A while ago, I read two books high on Amazon’s psychology reading list: The Ego Trick by Dr. Julian Baggini and The Belief Instinct by Dr. Jesse Bering. After reading them, I sent letters to both authors, hoping to engage them further on various topics. I got only a brief response from Dr. Baggini and never heard back from Dr. Bering. Each book was well-researched and thought-provoking; they provided excellent insights and points of discussion about how our brains function, specifically around the ideas of the “self” and “theory of mind.” Both were written by self-professed atheists and both possessed a fatal flaw: In the authors’ zest to promote psychological theory, their books became attempts to offer proof against the existence of God and our immaterial souls. This was a disappointing end to a set of hypotheses that held significant promise for our understanding of humanity.
I work in a field where many professionals share these authors’ atheistic, or at least agnostic, beliefs. Their views are expressed in various ways. But the more I’ve read about and understood the perspective of atheists, I’ve found three themes that repeatedly underlie almost all explanations of nonbelief. Simply put, atheists think that belief in God is not 1) logical or understandable, 2) scientifically verifiable or 3) emotionally reasonable. Over and over, those who deny the existence of the Divine come back to these three "arguments."
When a spiritual matter fails to meet one of these criteria, the atheist assumes that God cannot exist. This supposes, of course, that God must be explainable — a view in direct opposition to the views of Christianity and other religions, which hold that many mysteries — the Trinity, for example — exist beyond our understanding. But in our current culture, where narcissism runs rampant, it seems that the idea of a “mystery” is unacceptable and, therefore, implausible. Some atheists say, for example, that the suffering of innocents proves that there is no God. The error is understandable, especially considering the suffering of young children who are living in inhumane conditions.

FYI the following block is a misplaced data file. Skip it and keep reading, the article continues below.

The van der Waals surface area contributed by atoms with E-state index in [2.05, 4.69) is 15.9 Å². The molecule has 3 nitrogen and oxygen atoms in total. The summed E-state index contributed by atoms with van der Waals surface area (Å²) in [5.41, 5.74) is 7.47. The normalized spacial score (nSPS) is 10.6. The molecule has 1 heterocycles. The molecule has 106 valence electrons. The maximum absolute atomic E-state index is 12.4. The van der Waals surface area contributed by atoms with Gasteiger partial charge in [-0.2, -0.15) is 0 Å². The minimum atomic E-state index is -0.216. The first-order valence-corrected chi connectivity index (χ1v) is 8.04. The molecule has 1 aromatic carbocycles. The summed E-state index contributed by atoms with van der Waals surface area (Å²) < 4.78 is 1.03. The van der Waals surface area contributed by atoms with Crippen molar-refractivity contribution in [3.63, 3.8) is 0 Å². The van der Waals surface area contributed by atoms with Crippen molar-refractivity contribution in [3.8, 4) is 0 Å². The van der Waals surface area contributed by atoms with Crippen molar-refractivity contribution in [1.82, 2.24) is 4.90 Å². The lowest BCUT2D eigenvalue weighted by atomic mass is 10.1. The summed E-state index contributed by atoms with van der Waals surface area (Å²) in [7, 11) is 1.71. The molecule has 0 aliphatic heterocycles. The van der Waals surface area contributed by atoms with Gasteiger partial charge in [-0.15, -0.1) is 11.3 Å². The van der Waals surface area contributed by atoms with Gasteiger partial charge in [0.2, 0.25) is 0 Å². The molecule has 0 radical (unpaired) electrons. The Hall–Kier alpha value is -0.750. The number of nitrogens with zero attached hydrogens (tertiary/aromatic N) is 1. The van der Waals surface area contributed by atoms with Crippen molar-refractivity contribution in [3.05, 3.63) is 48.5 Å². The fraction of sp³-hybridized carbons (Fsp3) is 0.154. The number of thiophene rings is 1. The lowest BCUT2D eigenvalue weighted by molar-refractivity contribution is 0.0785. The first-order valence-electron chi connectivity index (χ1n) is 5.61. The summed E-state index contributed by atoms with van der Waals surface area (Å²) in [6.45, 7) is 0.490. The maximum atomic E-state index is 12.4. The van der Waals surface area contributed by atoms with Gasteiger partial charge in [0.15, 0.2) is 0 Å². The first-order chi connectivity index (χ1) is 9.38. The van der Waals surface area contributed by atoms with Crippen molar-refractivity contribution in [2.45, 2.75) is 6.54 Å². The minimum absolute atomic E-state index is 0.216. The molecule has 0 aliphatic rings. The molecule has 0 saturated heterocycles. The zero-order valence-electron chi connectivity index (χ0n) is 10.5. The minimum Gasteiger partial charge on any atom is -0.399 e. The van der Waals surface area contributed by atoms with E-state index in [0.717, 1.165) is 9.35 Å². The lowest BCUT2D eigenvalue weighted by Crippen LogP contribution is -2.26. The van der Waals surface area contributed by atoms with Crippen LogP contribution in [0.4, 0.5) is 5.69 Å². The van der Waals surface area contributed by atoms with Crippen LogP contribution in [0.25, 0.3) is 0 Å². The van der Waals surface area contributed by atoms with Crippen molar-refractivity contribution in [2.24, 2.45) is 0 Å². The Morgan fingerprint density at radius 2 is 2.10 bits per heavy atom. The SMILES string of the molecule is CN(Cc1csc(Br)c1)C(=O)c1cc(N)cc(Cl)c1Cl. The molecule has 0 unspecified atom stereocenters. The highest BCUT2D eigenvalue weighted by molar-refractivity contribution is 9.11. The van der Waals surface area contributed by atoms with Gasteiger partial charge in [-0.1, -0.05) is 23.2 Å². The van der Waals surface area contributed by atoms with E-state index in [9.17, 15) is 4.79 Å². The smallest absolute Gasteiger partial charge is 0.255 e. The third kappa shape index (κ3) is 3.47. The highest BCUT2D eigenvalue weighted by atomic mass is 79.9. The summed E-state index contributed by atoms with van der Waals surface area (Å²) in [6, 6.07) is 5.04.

Others claim that the scientific discovery of a neuronal mechanism for faith-like experiences attests that God is a figment of our imagination. The new scientific findings are intriguing, but when questions become assumptions, and the assumptions become accepted modes of atheists’ reasoning, we have to ask if egos are getting in the way.
Psychology does have something to say about these three suppositions of atheism. With regard to the idea that God is neither logical nor understandable, we can cite the well-known principle called the Illusion of Control. We all like to believe that our surroundings are predictable and controllable. But in actuality, this is often not true, especially when realities are too complex and too vast to understand. When atheists attempt to shrink a divine existence into concrete, logical terms, it supports the illusion that our logic is in control.
As to the scientific "invalidation" of God, we again find that our own psychological realities come into play. The Confirmation Bias convinces us that our opinions are the result of years of polished research and observation. In reality, mountains of psychological research find otherwise. Our opinions are often the result of paying attention to what we believe, and ignoring information that challenges what we do not. When scientific ideas such as evolution or theory of mind are used as a proof against God, it seems to be done in the spirit of confirming a bias in what we “know” and “believe,” not in creating a greater openness toward what we may not be able to prove scientifically.